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  (#1 (permalink)) Old
Palmolive Offline
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Asthma and infection - November 18th 2016, 08:14 PM

On Sunday I ended up in A&E having an asthma attack. At 4am Thursday I ended up back there again on a nebuliser with another attack. Got home around 6am and at 7am my mum's partner had to call 999 because I had an even worse one and was on a nebuliser for half an hour at home.

The paramedic said due to tests he took at home etc that he believed I have or am close to having septicemia and also that I was lacking oxygen due to my eyes being really dilated. He was a first responder so he requested for an urgent ambulance but cancelled it because I refused transport and hospital treatment and had to sign a form to say so. Then I had my asthma nurse at 9am who brought in the on call doctor who told me the same. Again, I told them the same; I was not going to hospital.

At this point I should probably make you aware I am just finishing my second lot of anti-biotics due to a UTI and chest infection and I am also now on about 10 steroids a day. I've been having to have blood tests too because they state that I have high level of infections in my body.

But Basically. I am doing what I can with out hospital admission (for IV drips). Inhalers, keeping chest open, wrapping up in the cold, taking my tablets etc etc. Has any one ever found anything else that helps them when they are really wheezy? I don't even know if there is anything but if you have any idea's I would be so grateful!

Thank you!

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Re: Asthma and infection - November 18th 2016, 09:44 PM


A lung infection can go very badly within hours or days despite being on medication.

I know you don't want to go in hospital for treatment but are you able to go there for a few hours just to have IV fluids and antibiotics, then go back again later in the day, repeat it every day till you are better? I am not sure if that is possible. You could look into home care, where a nurse comes to you and gives you the IV.

What helped me with my asthma was a drug called, symbicort, I found it more helpful than the blue and orange ones. With symbicort you take it 2-3 times a day and you turn it and inhale it and turn it again and inhale. So you are inhaling about 2 puffs, 2-3 times a day. I am not sure if you've been on this, if not it's something to ask about with your doctor.

Lung infections may need more serious attention and IV fluids is one of the fastest ways to clear it up. You mentioned you have a blood infection, this only warrants more action to receive IV fluids and antibiotics. Ask them if you can go there to have the IV fluids and medication, go home, go back to repeat but if you get worse you most likely will need to stay overnight. I know this isn't what you want and I completely understand.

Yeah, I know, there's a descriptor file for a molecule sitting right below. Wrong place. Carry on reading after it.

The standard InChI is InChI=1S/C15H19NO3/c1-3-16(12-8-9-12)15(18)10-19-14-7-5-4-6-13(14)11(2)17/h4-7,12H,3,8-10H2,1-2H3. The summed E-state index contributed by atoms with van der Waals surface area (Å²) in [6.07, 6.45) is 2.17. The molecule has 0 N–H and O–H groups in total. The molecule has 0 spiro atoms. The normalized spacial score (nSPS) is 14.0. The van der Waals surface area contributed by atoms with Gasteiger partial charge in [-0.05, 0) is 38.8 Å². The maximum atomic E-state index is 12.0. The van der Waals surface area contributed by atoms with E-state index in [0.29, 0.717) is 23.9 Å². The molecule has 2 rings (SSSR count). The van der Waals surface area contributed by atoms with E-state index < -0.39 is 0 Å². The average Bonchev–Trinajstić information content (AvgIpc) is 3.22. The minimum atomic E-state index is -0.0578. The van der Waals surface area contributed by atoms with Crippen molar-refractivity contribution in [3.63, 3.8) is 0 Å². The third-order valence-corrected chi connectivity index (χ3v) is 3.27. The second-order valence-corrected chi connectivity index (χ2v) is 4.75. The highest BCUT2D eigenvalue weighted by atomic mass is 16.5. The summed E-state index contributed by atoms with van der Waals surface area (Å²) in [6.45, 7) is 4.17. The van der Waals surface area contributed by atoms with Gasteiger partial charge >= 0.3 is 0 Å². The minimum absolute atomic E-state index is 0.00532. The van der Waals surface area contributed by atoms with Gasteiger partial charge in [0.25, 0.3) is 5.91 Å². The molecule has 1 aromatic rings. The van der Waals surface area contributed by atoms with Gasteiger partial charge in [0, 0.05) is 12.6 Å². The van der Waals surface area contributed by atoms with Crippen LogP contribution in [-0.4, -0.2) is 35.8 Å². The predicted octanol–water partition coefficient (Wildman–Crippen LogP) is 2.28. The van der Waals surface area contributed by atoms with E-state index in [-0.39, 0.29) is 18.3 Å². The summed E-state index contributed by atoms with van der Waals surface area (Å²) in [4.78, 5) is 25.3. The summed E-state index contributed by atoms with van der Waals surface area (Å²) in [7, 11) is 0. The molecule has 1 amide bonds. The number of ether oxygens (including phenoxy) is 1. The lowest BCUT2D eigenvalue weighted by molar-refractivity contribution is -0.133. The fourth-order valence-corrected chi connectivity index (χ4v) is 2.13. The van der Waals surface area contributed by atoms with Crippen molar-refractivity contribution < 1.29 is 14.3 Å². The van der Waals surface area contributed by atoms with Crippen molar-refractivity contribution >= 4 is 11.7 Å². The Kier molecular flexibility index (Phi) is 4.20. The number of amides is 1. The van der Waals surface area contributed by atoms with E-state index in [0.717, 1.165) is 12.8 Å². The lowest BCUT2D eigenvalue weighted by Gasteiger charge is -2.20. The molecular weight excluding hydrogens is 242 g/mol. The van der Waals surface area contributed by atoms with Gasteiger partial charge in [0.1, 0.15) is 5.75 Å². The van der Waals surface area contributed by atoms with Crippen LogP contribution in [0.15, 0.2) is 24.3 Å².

I hope my suggestions are helpful. Please get well Jessie

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Re: Asthma and infection - November 18th 2016, 10:25 PM

I don't mean to be blunt but sometimes there comes a point where you need to go to the hospital especially when you've been giving medical advice suggestion so. If your medication isn't working and you have infections, it's serious.

I'm only saying this because I've seen my little sister in the paediatric intensive care unit with a machine breathing (ventilator) for her because of her asthma far to many times.
It's better to be safe and get treated before because it won't go away or improve without medical treatment. Sometimes that means it's necessary to go to the hospital.

When my sister is wheezy and but doesn't have the signs her doctor has told us warrant an emergency trip to the ER, some of the things we use are hot water bottle on her chest and her feet in warm water, humidifier, steam inhalation, in between her treatments.

Take care. I hope you get the help you need and that you feel better.
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Re: Asthma and infection - November 21st 2016, 06:13 AM

You're lacking oxygen because your eyes are really, really dilated... Really? I think that is pretty funny.

However, without knowing what tests he did it can be hard to tell how serious you are. I know in the US they have portable machines and one brand is called an iStat. The iStat has several different cartridges that can measure a lot of different things. EMTs here don't use them even though there has been huge talk about them mostly because the machines are expensive (I don't know why it's showing ** and you have to stay still for like 5-20 minutes.

Sepsis is a big topic right now in the US. We have a core measure and every provider is ordering a ton of tests based on protocol. In general, the first part is based on triage and it does with low/high temp, oxygen saturation level, mental status, WBC, heart rate, breathing rate, etc. If you trigger it by having two, they pretty much do a whole work up.

IV steroids seem to help sometimes but you're trying to avoid that. Duonebs (albuterol ipratropium bromide). If they think there is an infection, sometimes they will do two IV antibiotics which you're avoiding again.
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